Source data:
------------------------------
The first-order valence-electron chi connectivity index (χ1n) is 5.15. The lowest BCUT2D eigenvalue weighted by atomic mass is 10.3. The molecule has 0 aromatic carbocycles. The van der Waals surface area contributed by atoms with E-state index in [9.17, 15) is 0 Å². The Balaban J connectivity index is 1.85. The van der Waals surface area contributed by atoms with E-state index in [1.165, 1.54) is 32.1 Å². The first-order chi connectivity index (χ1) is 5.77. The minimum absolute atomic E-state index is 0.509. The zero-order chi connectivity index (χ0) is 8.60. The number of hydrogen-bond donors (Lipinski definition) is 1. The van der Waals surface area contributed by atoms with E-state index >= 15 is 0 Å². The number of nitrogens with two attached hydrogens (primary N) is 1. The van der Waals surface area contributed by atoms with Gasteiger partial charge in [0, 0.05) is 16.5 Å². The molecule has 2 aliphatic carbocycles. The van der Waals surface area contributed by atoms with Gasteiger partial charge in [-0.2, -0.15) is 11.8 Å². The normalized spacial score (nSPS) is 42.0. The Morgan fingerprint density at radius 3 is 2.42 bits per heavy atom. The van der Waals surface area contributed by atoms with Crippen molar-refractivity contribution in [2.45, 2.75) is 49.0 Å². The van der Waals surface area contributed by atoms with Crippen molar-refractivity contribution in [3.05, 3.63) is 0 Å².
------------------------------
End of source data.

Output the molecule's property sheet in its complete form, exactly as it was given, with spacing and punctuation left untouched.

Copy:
The first-order valence-electron chi connectivity index (χ1n) is 5.15. The lowest BCUT2D eigenvalue weighted by atomic mass is 10.3. The molecule has 0 aromatic carbocycles. The van der Waals surface area contributed by atoms with E-state index in [9.17, 15) is 0 Å². The Balaban J connectivity index is 1.85. The van der Waals surface area contributed by atoms with E-state index in [1.165, 1.54) is 32.1 Å². The first-order chi connectivity index (χ1) is 5.77. The minimum absolute atomic E-state index is 0.509. The zero-order chi connectivity index (χ0) is 8.60. The number of hydrogen-bond donors (Lipinski definition) is 1. The van der Waals surface area contributed by atoms with E-state index >= 15 is 0 Å². The number of nitrogens with two attached hydrogens (primary N) is 1. The van der Waals surface area contributed by atoms with Gasteiger partial charge in [0, 0.05) is 16.5 Å². The molecule has 2 aliphatic carbocycles. The van der Waals surface area contributed by atoms with Gasteiger partial charge in [-0.2, -0.15) is 11.8 Å². The normalized spacial score (nSPS) is 42.0. The Morgan fingerprint density at radius 3 is 2.42 bits per heavy atom. The van der Waals surface area contributed by atoms with Crippen molar-refractivity contribution in [2.45, 2.75) is 49.0 Å². The van der Waals surface area contributed by atoms with Crippen molar-refractivity contribution in [3.05, 3.63) is 0 Å².